Eric Peterson (photo credit: Guntar Kravis)
Upstage and Charlebois Post Contributor Sarah Deshaies spoke with playwright Annabel Soutar about Seeds. Below is an abridged version edited by Estelle Rosen, CharPo Editor-in-Chief.
UPSTAGE: Usually I write my own intro rather than just quote the press release. But today I want to read to you an excerpt from the Festival TransAmérique (FTA) program about Seeds.
"Be thrice forewarned. One, every word spoken onstage is a verbatim quote. Two, this is more complicated than David versus Goliath. And three, one story may conceal another, much more ominous tale."
Seeds is a theatrical documentary about a 4 year court case between Saskatchewan farmers and Monsanto. On the line is Seeds playwright Annabel Soutar
UPSTAGE: Welcome. How has it changed since it was first staged in 2005?
SOUTAR: I’ve made a lot of changes to the dramatic structure of the piece. When I first wrote it, the playwright was not a character on stage. The characters all approached the audience as if they were doing an interview with the playwright who is invisible. But now that playwright is embodied on stage. So we see her conducting her investigation.
I think seeing her get more involved influences the story. Her efforts to get to the bottom of the story; who’s telling the truth; what actually happened in Percy Schmeiser’s field in 1997, helps the audience along with what is quite a complex case.
I’ve also updated some facts about genetically modified foods that have come to light since I wrote it in 2005. There’ve been more studies and more people questioning the science of genetically modified foods. I’ve allowed it to examine this science a bit more carefully. We ran the play for 3 weeks in Toronto resulting in more successful staging. So the play is more updated and more theatrical.
The difference between us and Michael Moore is we try to look at all the angles in this case.
UPSTAGE: Adding the playwright as a character makes me think of a chorus much more involved in guiding the audience along.
SOUTAR: Similar to what Michael Moore does with his documentray films he’s not just a voice narrating. You get to know him and become interested in him. The difference between us and Michael Moore is we try to look at all the angles in this case. Michael Moore is a bit of a propagandist. He has a message and drives home the message.
UPSTAGE: It becomes intensely personal for him. Is it the same for you?
SOUTAR: Yes it is. The playwright is pregnant. There’s the obvious metaphor between seed and fetus but also the question she might be consuming food not good for her.
When we did it in Toronto, the actress was also pregnant. We’ve decided to keep it in because I was pregnant too when I was researching the story.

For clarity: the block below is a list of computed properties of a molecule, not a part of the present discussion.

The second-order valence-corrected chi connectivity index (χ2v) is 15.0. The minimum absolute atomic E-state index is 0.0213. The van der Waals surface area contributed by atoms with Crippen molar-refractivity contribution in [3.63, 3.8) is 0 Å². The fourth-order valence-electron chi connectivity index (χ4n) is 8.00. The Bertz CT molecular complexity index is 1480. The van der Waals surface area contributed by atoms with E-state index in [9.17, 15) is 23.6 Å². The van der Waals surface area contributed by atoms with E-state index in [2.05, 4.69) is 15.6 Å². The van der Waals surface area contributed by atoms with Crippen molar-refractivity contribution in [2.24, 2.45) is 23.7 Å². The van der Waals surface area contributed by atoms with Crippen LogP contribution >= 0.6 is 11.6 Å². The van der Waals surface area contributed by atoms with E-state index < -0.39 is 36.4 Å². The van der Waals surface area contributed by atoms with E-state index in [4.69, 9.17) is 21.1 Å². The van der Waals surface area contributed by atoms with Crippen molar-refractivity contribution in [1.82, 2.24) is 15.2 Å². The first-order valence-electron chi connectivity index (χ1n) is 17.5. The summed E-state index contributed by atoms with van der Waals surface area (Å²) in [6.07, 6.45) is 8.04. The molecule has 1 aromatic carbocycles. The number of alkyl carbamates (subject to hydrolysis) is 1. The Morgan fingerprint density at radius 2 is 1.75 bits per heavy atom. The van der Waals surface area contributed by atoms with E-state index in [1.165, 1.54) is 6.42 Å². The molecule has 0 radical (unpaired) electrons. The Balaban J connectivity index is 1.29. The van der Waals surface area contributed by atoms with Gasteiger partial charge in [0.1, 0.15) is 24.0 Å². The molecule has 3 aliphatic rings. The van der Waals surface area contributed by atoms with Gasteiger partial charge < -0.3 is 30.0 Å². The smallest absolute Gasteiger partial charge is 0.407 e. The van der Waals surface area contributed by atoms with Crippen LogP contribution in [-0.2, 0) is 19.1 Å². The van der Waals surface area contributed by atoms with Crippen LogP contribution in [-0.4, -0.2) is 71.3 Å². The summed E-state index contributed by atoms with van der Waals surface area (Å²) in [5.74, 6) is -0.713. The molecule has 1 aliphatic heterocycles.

...they rolled it out with so little question until Percy Schmeiser stood up to Monsanto.
UPSTAGE: A lot of the fears that parents have is what are you eating and what are you going to give your child once it’s born.
SOUTAR: Most Canadians didn’t know about genetically modified food supply because it was technology designed to help farmers increase their yields. Basically they went to the government, got it rubber stamped quickly with very little public consultation, then went to the farmers and sold it as good technology to manage their field.
Canadians weren’t asked even though there are stlll many countries in Europe who banned this technology because it was too much of a risk. It’s very interesting that in North America, they rolled it out with so little question until Percy Schmeiser stood up to Monsanto.
The implication is that our government is willing to do anything to help corporations make more money.
UPSTAGE: You chronicle the difference between Europe and the North American approach to genetically modifed foods.
SOUTAR: There are a few characters who bring up the fact Europeans have banned it and why have Canadians and Americans said yes. The implication is that our government is willing to do anything to help corporations make more money. That’s not a new argument but this one has very serious ramifications.
UPSTAGE: Porte Parole is known for producing these kind of activist plays. As a writer what is it like to write a story that is based on fact?
SOUTAR: It’s a huge responsibility. Fact checking carefully is essential. In Toronto, Monsanto lawyers came to see the play, Percy Schmeiser came to see the play. I’m driven to get to the bottom of things. I feel a lot of stories about real life are sensationalized by the media.
UPSTAGE: It is its own form of journalism to approach a controversial issue.
June 7, 8, 9